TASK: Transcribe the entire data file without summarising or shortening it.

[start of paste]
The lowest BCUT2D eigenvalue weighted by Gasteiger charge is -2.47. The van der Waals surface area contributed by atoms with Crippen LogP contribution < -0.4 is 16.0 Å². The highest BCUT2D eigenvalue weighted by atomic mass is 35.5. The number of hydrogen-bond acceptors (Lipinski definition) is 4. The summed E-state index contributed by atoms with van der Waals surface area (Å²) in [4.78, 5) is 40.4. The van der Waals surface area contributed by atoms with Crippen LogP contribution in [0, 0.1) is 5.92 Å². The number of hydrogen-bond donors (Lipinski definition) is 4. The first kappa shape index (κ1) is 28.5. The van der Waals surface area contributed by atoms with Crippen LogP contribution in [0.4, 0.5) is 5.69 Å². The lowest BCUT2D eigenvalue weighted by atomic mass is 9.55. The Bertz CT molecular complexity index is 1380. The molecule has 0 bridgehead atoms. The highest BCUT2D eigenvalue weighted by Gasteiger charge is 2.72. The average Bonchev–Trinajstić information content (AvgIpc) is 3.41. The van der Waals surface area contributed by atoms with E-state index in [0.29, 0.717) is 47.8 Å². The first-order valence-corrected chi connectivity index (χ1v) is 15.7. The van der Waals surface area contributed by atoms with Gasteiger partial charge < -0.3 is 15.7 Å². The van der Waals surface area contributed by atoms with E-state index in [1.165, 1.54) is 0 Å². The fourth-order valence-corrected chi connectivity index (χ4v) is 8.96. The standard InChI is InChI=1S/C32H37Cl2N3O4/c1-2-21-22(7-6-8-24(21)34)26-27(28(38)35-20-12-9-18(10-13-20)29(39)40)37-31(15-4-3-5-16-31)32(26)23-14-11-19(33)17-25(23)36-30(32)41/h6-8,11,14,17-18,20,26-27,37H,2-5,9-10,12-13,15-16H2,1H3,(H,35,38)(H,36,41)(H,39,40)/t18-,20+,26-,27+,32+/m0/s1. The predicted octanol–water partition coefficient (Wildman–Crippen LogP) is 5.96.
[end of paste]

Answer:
The lowest BCUT2D eigenvalue weighted by Gasteiger charge is -2.47. The van der Waals surface area contributed by atoms with Crippen LogP contribution < -0.4 is 16.0 Å². The highest BCUT2D eigenvalue weighted by atomic mass is 35.5. The number of hydrogen-bond acceptors (Lipinski definition) is 4. The summed E-state index contributed by atoms with van der Waals surface area (Å²) in [4.78, 5) is 40.4. The van der Waals surface area contributed by atoms with Crippen LogP contribution in [0, 0.1) is 5.92 Å². The number of hydrogen-bond donors (Lipinski definition) is 4. The first kappa shape index (κ1) is 28.5. The van der Waals surface area contributed by atoms with Crippen LogP contribution in [0.4, 0.5) is 5.69 Å². The lowest BCUT2D eigenvalue weighted by atomic mass is 9.55. The Bertz CT molecular complexity index is 1380. The molecule has 0 bridgehead atoms. The highest BCUT2D eigenvalue weighted by Gasteiger charge is 2.72. The average Bonchev–Trinajstić information content (AvgIpc) is 3.41. The van der Waals surface area contributed by atoms with E-state index in [0.29, 0.717) is 47.8 Å². The first-order valence-corrected chi connectivity index (χ1v) is 15.7. The van der Waals surface area contributed by atoms with Gasteiger partial charge < -0.3 is 15.7 Å². The van der Waals surface area contributed by atoms with E-state index in [1.165, 1.54) is 0 Å². The fourth-order valence-corrected chi connectivity index (χ4v) is 8.96. The standard InChI is InChI=1S/C32H37Cl2N3O4/c1-2-21-22(7-6-8-24(21)34)26-27(28(38)35-20-12-9-18(10-13-20)29(39)40)37-31(15-4-3-5-16-31)32(26)23-14-11-19(33)17-25(23)36-30(32)41/h6-8,11,14,17-18,20,26-27,37H,2-5,9-10,12-13,15-16H2,1H3,(H,35,38)(H,36,41)(H,39,40)/t18-,20+,26-,27+,32+/m0/s1. The predicted octanol–water partition coefficient (Wildman–Crippen LogP) is 5.96.